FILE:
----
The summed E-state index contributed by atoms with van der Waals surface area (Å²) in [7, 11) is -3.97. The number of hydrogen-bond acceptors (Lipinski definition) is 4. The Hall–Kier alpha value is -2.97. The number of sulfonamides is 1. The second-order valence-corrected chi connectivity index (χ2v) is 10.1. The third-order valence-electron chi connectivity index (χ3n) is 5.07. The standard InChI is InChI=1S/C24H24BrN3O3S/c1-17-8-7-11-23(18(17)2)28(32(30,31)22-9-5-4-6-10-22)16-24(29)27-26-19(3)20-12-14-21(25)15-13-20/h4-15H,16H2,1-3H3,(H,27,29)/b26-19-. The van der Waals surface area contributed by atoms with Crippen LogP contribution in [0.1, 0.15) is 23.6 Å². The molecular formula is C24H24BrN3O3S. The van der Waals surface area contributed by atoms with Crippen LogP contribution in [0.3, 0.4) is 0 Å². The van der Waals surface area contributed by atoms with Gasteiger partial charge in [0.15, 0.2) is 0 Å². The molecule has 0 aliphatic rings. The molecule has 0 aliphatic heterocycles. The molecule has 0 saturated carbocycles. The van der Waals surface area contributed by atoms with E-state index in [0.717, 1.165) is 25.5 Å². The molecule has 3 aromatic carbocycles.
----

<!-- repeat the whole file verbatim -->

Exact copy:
The summed E-state index contributed by atoms with van der Waals surface area (Å²) in [7, 11) is -3.97. The number of hydrogen-bond acceptors (Lipinski definition) is 4. The Hall–Kier alpha value is -2.97. The number of sulfonamides is 1. The second-order valence-corrected chi connectivity index (χ2v) is 10.1. The third-order valence-electron chi connectivity index (χ3n) is 5.07. The standard InChI is InChI=1S/C24H24BrN3O3S/c1-17-8-7-11-23(18(17)2)28(32(30,31)22-9-5-4-6-10-22)16-24(29)27-26-19(3)20-12-14-21(25)15-13-20/h4-15H,16H2,1-3H3,(H,27,29)/b26-19-. The van der Waals surface area contributed by atoms with Crippen LogP contribution in [0.1, 0.15) is 23.6 Å². The molecular formula is C24H24BrN3O3S. The van der Waals surface area contributed by atoms with Crippen LogP contribution in [0.3, 0.4) is 0 Å². The van der Waals surface area contributed by atoms with Gasteiger partial charge in [0.15, 0.2) is 0 Å². The molecule has 0 aliphatic rings. The molecule has 0 aliphatic heterocycles. The molecule has 0 saturated carbocycles. The van der Waals surface area contributed by atoms with E-state index in [0.717, 1.165) is 25.5 Å². The molecule has 3 aromatic carbocycles.